Gina DeNicola, Ph.D., Beth Israel Deaconess, in the laboratory of Lewis Cantley, Ph.D. Lung cancer accounts for the greatest number of cancer-related deaths in the United States due to its high incidence rate and poor response to existing therapy. Alternative strategies such as targeting the altered metabolism of cancer cells may lead to more successful treatment of this disease. It is widely believed that the reactive oxygen by products of cellular metabolism drive cancer progression and promote many tumorcigenic processes; however, Dr. DeNicola has shown that tumor cells actively lower these reactive oxygen species (ROS) to avoid cellular damage and death. She has now found that a key regulator of mitochondrial ROS is required for the survival of lung tumor cells. Dr. DeNicola’s work will focus on characterizing the function of this protein and understanding its contribution to cancer development in cell culture systems and mouse tumor models. As this ROS regulator is perturbed in the high percentage of human cancer cases, her work may provide a suitable, and so far unappreciated, therapeutic target for the treatment for these patients.
Dr. DeNicola is the Hope Funds for Cancer Research Malcolm A.S. Moore Fellow
Simon Knott, Ph.D., Cold Spring Harbor Laboratory, in the laboratory of Gregory Hannon, Ph.D. Loss-of-function RNAi screens that target tumorgenic genomic factors are a powerful and commonly drawn weapon in the war on cancer. However, using current tools, these screens often produce less than industrial strength results. Dr. Knott’s research is aimed at improving the quality and robustness of these tools, thus he does not focus on a specific cancer per se. With that said, the model Dr. Knott has chosen to develop these tools in is Pancreatic Cancer.
RNAi screens, as they pertain to cancer research, are driven by the premise that oncogenic changes alter the dependencies of cells, making them vulnerable to the loss of driving oncogenes and to addictions that the transformed state creates. There are cases where this paradigm has proven successful, like Gleevec, Tarceva and B-RAF inhibitors. However, there are inevitably patients who fail to respond or, more commonly and perhaps predominately, initially respond but later acquire resistance to single-target therapies. The reasons for initial and outright resistance are several-fold. Chief among them is heterogeny in cancer cell populations due to additional mutations acquired between the time of the initial driver mutation and the time of treatment. For example, the chronic myeloid leukemia drug Gleevec, which targets the tyrosine kinase enzyme ABL, is rendered ineffective in patients with additional mutations in the BCR-ABL enzyme. The mechanisms behind delayed and/or acquired resistance appear to be more complex. Cellular pathways are dense, highly connected and adaptable. Following the exposure of cancer cells to a targeted therapy, the pathways involved is typically up- or down-regulated as anticipated. However, having rapid rate of proliferation and anti-apoptotic tendencies, these cells can overcome this initial therapeutic onslaught by taking advantage of pathway plasticity. Up- or down-regulating parallel or related pathways, tumor cells are able to compensate for the loss of targeted gene/pathway. To overcome the shortfalls of single-target therapeutics, it is necessary to turn towards combinatorial agents targeting critical notes of multiple pathways. Dr. Knott’s research is building methods to identify high efficacy multi-targeted therapeutics.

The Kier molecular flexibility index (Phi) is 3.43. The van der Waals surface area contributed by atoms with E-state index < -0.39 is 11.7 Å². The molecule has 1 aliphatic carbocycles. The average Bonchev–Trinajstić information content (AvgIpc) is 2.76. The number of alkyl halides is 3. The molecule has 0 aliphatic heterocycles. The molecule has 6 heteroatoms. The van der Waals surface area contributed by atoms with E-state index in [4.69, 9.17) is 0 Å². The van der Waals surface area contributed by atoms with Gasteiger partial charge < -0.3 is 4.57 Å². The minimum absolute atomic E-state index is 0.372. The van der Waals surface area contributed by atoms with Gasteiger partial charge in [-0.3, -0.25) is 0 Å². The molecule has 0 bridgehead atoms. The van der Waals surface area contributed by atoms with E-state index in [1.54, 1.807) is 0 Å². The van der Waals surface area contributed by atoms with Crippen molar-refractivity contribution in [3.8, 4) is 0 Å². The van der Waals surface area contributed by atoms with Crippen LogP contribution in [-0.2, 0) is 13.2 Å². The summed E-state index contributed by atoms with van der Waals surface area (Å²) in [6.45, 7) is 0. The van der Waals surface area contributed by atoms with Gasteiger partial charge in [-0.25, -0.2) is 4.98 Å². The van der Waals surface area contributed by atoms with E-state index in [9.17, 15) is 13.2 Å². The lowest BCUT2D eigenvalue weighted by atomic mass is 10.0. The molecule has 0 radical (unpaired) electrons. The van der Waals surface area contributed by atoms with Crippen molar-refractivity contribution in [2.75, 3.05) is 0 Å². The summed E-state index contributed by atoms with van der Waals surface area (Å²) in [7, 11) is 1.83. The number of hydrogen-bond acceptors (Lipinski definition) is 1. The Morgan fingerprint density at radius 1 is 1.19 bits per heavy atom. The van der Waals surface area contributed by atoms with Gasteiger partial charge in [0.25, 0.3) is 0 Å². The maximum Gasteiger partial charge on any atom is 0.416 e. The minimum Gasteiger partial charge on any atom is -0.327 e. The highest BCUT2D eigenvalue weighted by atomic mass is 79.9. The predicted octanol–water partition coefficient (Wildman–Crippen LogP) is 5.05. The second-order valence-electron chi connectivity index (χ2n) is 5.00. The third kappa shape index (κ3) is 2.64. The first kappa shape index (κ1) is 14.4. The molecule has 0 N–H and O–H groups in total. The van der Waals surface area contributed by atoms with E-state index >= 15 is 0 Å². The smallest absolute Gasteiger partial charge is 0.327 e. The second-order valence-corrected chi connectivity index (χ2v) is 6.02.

To View Dr. Knott’s Molecular Cell publication, Click Here
Thales Papagiannakopoulos, Ph.D., at the David H. Koch Institute for Integrative Cancer Research at MIT, in the laboratory of Tyler Jacks, Ph.D. Dr. Papagiannakopoulos’ research focuses on lung cancer, which is the leading cause of deaths worldwide. The Jacks laboratory has established an autochthonous mouse model of human lung adenoma and adenocarcinoma. In these genetically engineered mice, lung tumors are induced in by activation of oncogenic mutant KrasG12D and deletion of tumor suppressor p53, two genetic lesions that commonly occur in human lung cancer. These mouse model tumors mimic human lung adenocarcinoma tumors in their progression showing similarities both at the molecular and histological level. Using this well-defined lung cancer mouse model Dr. Papagiannakopoulos will determine whether circadian rhythm disruption contributes to lung tumor initiation and progression.
Circadian Rhythms are highly conserved daily oscillations that align physiological functions with the day/night cycles. Disruption of circadian rhythms is a major consequence of a modern lifestyle. Loss of circadian clock synchrony is associated with the range of diseases, including cancer. Epidemiological studies have revealed that the risk for many types of cancer is significantly higher in industrialized societies, particularly among shift-workers. In 2010, the World Health Organization and the International Agency for Research on Cancer published an assessment on carcinogenicity of shift-work, which concluded: “shift-work that involves circadian disruption is probably carcinogenic to humans.” This raises many concerns, since the United States alone, it is estimated that 20% of the work force is subjected to shifting work schedules. Dr. Papagiannakopoulos’ studies aim to uncover the functional importance and provide molecular insight into circadian rhythm disruption in lung tumor initiation and progression.